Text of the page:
Kinship care is when a child is looked after by their extended family or close friends if they cannot remain with their birth parents.
Under the Looked After Children (Scotland) Regulations 2009, a kinship carer is defined as "a person who is related to the child (through blood, marriage or civil partnership) or a person with whom the child has a pre-existing relationship".
Kinship care includes both:
- looked after children who have been placed with kinship carers by the local authority
- non-looked after children who live in an informal kinship care arrangement (these children may be subject to an order under Section 11 of the Children (Scotland) Act 1995 or may be living in a completely private arrangement with extended family, with no local authority involvement)
Supporting kinship carers
We recognise the important role played by kinship carers in providing secure, stable and nurturing homes for children who cannot be cared for by their birth parents.
We fund the following organisations and services to provide kinship care support, advice and information:
- Children 1st helps kinship families to access the local services they need, in addition to providing emotional support, training and awareness sessions on issues such as attachment and managing relationships within the family. Its Kinship Care National Training and Outreach Service is a confidential telephone support service specifically for kinship carers that is available all year-round on 0800 028 2233
- Citizens Advice Scotland runs a confidential Kinship Care Advice and Information Service that provides assistance with legal and financial matters, including benefits advice. Its helpline is available all year round on 0808 800 0006
- the free Kinship Care Guide published by Mentor UK contains clear and concise information on kinship care issues and provides contact details of services that meet the needs of kinship carers and the young people in their care
- Mentor UK has launched the National Kinship Care Website for Scotland which provides kinship families with information and advice, access to training, policy updates, local and national support, and the latest news and events across Scotland
In September 2015 we announced that we would give local authorities an additional £10.1 million of funding per year with which to pay kinship care allowances.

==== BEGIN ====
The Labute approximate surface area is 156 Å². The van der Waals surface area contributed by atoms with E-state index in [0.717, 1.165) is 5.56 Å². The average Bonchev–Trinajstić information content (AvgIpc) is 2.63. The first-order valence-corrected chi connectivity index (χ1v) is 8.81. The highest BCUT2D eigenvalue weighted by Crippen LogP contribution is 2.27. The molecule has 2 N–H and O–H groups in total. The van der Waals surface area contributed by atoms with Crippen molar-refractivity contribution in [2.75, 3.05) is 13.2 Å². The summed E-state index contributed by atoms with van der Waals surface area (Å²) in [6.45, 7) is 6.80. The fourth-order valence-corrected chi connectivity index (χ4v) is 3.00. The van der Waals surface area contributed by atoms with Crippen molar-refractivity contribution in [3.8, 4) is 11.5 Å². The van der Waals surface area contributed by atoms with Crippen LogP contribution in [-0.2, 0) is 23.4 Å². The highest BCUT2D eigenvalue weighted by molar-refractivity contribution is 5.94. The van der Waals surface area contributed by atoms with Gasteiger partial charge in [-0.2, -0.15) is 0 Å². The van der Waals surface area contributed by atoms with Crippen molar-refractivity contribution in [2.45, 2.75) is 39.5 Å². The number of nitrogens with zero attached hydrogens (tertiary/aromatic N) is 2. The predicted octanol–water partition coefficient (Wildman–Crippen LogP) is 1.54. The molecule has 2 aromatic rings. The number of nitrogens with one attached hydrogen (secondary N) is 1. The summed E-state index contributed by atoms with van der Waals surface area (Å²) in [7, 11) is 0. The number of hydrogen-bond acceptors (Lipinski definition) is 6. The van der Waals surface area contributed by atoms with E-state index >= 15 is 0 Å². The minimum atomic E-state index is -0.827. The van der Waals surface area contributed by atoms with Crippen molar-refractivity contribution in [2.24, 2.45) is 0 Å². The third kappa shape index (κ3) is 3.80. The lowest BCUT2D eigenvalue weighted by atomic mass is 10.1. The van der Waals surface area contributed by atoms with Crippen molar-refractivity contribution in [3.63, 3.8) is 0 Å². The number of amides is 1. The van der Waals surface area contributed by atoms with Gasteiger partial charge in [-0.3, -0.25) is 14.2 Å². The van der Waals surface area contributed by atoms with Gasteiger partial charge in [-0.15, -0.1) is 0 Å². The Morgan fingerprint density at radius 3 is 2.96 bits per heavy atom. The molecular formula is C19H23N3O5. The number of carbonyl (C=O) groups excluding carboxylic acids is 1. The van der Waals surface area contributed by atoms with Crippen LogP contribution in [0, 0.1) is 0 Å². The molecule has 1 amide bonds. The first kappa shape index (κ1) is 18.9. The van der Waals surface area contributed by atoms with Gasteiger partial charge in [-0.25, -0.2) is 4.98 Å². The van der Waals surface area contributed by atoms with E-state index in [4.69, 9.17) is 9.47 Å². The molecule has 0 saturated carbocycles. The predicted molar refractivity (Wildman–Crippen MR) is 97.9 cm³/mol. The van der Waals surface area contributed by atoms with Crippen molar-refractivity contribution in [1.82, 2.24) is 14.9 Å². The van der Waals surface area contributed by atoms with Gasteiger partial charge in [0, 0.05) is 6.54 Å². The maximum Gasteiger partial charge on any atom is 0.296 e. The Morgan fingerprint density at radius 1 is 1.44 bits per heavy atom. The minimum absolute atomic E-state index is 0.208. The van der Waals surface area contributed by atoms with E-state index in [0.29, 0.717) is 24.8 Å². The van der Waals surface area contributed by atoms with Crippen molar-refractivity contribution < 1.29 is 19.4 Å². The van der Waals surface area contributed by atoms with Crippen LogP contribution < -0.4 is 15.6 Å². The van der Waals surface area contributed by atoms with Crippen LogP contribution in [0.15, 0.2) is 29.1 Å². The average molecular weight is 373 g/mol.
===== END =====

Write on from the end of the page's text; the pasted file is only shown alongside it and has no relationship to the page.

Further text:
The aim of the additional funding is to ensure local parity (i.e. within their local authority area) of allowances between kinship and foster carers (however, foster care fees are not included in this agreement and are separate from it).
This agreement will not apply to all kinship carers. It applies to:
- all formal kinship carers where the child has looked after status
- some informal kinship carers, where the child is not a looked after child but is subject to a Section 11 Order (to be known as a Kinship Care Order), and is or was:
- previously looked after
- placed with involvement from the local authority
- at risk of becoming looked after
Kinship carers covered by this agreement should receive an allowance at a minimum of the same rate as foster carers in their local authority area.
In the interests of transparency, each local authority should publish a revised Kinship and Fostering Allowances Policy which should include key details of entitlement, eligibility criteria, how it will be assessed, where more information can be found, where complaints can be made and any other relevant information.
We are setting up a National Allowance Review Group to review the allowances for foster and kinship care in light of recent changes including the roll-out of Universal Credit.
Interaction between allowances and child-related benefits
Some kinship carers will be eligible for child-related benefits, which are intended to cover accommodation and maintenance.
If a kinship carer is in receipt of any child-related benefits, then the local authority may deduct these from the amount of allowance that it pays to the kinship carer.
In this situation, any additional payment to bring the allowance rate up to that of a foster carer is to be considered a wellbeing payment – the kinship carer is already receiving payment from the state for accommodation and maintenance and the additional money is to ensure that the kinship child is able to benefit from opportunities that many children have but that they would otherwise be unable to access.